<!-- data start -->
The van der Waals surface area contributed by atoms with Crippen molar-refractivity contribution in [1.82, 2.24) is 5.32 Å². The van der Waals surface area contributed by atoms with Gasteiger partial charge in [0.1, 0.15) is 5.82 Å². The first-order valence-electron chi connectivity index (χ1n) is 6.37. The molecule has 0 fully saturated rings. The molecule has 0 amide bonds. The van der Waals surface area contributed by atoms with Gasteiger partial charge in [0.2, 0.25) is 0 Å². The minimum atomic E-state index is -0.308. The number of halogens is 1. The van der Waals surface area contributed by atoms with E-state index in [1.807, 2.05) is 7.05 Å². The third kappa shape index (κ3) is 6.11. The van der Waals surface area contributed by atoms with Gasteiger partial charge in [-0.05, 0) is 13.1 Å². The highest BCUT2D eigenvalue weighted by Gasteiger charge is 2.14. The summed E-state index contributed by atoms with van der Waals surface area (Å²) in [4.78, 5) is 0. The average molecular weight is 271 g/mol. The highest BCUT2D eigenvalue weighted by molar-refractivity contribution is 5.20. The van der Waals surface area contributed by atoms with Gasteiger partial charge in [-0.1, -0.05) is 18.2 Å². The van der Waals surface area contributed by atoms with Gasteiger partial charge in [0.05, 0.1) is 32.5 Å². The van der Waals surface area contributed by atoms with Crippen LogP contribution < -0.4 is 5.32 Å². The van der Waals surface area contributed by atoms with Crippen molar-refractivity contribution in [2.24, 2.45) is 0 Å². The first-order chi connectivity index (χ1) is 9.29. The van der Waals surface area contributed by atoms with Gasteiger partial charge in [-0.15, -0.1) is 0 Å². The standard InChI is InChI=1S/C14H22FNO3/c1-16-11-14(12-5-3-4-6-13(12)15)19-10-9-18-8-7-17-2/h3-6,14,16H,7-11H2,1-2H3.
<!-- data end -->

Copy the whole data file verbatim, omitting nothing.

The van der Waals surface area contributed by atoms with Crippen molar-refractivity contribution in [1.82, 2.24) is 5.32 Å². The van der Waals surface area contributed by atoms with Gasteiger partial charge in [0.1, 0.15) is 5.82 Å². The first-order valence-electron chi connectivity index (χ1n) is 6.37. The molecule has 0 fully saturated rings. The molecule has 0 amide bonds. The van der Waals surface area contributed by atoms with Gasteiger partial charge in [0.2, 0.25) is 0 Å². The minimum atomic E-state index is -0.308. The number of halogens is 1. The van der Waals surface area contributed by atoms with E-state index in [1.807, 2.05) is 7.05 Å². The third kappa shape index (κ3) is 6.11. The van der Waals surface area contributed by atoms with Gasteiger partial charge in [-0.05, 0) is 13.1 Å². The highest BCUT2D eigenvalue weighted by Gasteiger charge is 2.14. The summed E-state index contributed by atoms with van der Waals surface area (Å²) in [4.78, 5) is 0. The average molecular weight is 271 g/mol. The highest BCUT2D eigenvalue weighted by molar-refractivity contribution is 5.20. The van der Waals surface area contributed by atoms with Gasteiger partial charge in [-0.1, -0.05) is 18.2 Å². The van der Waals surface area contributed by atoms with Gasteiger partial charge in [0.05, 0.1) is 32.5 Å². The van der Waals surface area contributed by atoms with Crippen LogP contribution < -0.4 is 5.32 Å². The van der Waals surface area contributed by atoms with Crippen molar-refractivity contribution in [2.24, 2.45) is 0 Å². The first-order chi connectivity index (χ1) is 9.29. The van der Waals surface area contributed by atoms with Gasteiger partial charge in [-0.15, -0.1) is 0 Å². The standard InChI is InChI=1S/C14H22FNO3/c1-16-11-14(12-5-3-4-6-13(12)15)19-10-9-18-8-7-17-2/h3-6,14,16H,7-11H2,1-2H3.